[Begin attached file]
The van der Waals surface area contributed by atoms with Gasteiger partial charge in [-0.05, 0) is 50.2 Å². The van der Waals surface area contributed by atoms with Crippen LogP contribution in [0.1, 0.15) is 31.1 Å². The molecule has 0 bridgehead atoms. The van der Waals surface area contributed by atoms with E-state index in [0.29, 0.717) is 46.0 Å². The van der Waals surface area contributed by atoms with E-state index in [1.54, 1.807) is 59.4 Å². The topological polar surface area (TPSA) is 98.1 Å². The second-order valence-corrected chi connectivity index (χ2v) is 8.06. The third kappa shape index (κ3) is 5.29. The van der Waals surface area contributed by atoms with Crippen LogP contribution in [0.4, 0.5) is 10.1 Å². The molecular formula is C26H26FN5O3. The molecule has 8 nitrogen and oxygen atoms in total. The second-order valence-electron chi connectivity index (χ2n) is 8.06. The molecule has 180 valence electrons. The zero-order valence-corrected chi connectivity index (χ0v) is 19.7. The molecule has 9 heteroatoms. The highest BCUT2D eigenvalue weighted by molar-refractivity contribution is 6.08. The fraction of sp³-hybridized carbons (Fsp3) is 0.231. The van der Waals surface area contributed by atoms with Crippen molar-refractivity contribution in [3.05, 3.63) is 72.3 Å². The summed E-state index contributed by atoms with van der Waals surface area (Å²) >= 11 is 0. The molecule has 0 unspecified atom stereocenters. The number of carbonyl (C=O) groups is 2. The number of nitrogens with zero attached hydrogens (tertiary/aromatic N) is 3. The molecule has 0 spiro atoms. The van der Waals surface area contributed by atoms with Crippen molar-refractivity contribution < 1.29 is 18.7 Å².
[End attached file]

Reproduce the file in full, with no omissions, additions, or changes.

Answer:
The van der Waals surface area contributed by atoms with Gasteiger partial charge in [-0.05, 0) is 50.2 Å². The van der Waals surface area contributed by atoms with Crippen LogP contribution in [0.1, 0.15) is 31.1 Å². The molecule has 0 bridgehead atoms. The van der Waals surface area contributed by atoms with E-state index in [0.29, 0.717) is 46.0 Å². The van der Waals surface area contributed by atoms with E-state index in [1.54, 1.807) is 59.4 Å². The topological polar surface area (TPSA) is 98.1 Å². The second-order valence-corrected chi connectivity index (χ2v) is 8.06. The third kappa shape index (κ3) is 5.29. The van der Waals surface area contributed by atoms with Crippen LogP contribution in [0.4, 0.5) is 10.1 Å². The molecular formula is C26H26FN5O3. The molecule has 8 nitrogen and oxygen atoms in total. The second-order valence-electron chi connectivity index (χ2n) is 8.06. The molecule has 180 valence electrons. The zero-order valence-corrected chi connectivity index (χ0v) is 19.7. The molecule has 9 heteroatoms. The highest BCUT2D eigenvalue weighted by molar-refractivity contribution is 6.08. The fraction of sp³-hybridized carbons (Fsp3) is 0.231. The van der Waals surface area contributed by atoms with Crippen molar-refractivity contribution in [3.05, 3.63) is 72.3 Å². The summed E-state index contributed by atoms with van der Waals surface area (Å²) >= 11 is 0. The molecule has 0 unspecified atom stereocenters. The number of carbonyl (C=O) groups is 2. The number of nitrogens with zero attached hydrogens (tertiary/aromatic N) is 3. The molecule has 0 spiro atoms. The van der Waals surface area contributed by atoms with Crippen molar-refractivity contribution < 1.29 is 18.7 Å².